Sustaining Folk Literature: A Study
Author: T.Sai Chandra Mouli (Self Employed)
Speaker: T.Sai Chandra Mouli
Topic: Oral Heritage
The (SCOPUS / ISI) SOAS GLOCAL CALA 2021 General Session
Folk literature is integral to all languages. Verbal and nonverbal forms of folk literature are all pervasive. Verbal forms include proverbs, riddles, lullabies, tales, and ballads among others. Nonverbal form encompasses dances, games , toys and objects of ethnic designs and flavors. A community’s outlook is shaped by these forms. By and large folk literature in South Indian languages is performance oriented and music is an essential component of the same. Written form is accorded greater status than the oral presentation. Thus ‘high brow’ or classical literature enjoys greater status than ‘popular’ or ‘folk literature’.For thousands of years man communicated orally, not with the stylus or pen. With the advent of printing technology, explosion of electronic media and inconceivable impact of information technology, folk literature seems to be on the wane. It survives on account of performances by people who live in rural areas and are generally not so well educated.It is sustained by every speech community in the world, despite inroads made by technology.Now the same technology should be employed to further the study of Folk Literature and preserve it in Asian countries as elsewhere. Translation of folk literature into a global language like English helps in preserving and offering it greater reach. Making use of online tools in transmission and sharing data is the need of the hour. This presentation seeks to focus attention on efforts made in this direction in South India.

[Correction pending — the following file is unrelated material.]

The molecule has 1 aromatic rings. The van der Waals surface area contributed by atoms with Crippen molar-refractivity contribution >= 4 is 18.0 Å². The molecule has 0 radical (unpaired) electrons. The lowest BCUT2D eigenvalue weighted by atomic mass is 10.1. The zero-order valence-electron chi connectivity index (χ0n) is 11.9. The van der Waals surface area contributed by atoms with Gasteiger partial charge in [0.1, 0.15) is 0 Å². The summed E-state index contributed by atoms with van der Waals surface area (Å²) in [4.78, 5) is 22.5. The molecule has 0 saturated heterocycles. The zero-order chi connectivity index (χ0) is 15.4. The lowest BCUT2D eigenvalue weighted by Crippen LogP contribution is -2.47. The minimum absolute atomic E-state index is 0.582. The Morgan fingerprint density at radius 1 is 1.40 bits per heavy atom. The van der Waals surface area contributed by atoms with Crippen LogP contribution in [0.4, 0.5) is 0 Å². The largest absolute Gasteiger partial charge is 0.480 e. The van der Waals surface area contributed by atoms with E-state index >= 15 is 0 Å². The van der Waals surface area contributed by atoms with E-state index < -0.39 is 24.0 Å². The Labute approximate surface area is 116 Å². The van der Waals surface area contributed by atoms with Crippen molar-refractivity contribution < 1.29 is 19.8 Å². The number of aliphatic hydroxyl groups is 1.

Nagabhushana Sharma,M.(1995) Folk Performing Arts of Andhra Pradesh. Hyderabad: Telugu University.
Ramanujan, A.K..(1992). Folk Tales from India.New York: Pantheon Books.
Keywords: Culture, Performance, Folk literature, Oral tradition, Technology, Translation, Preservation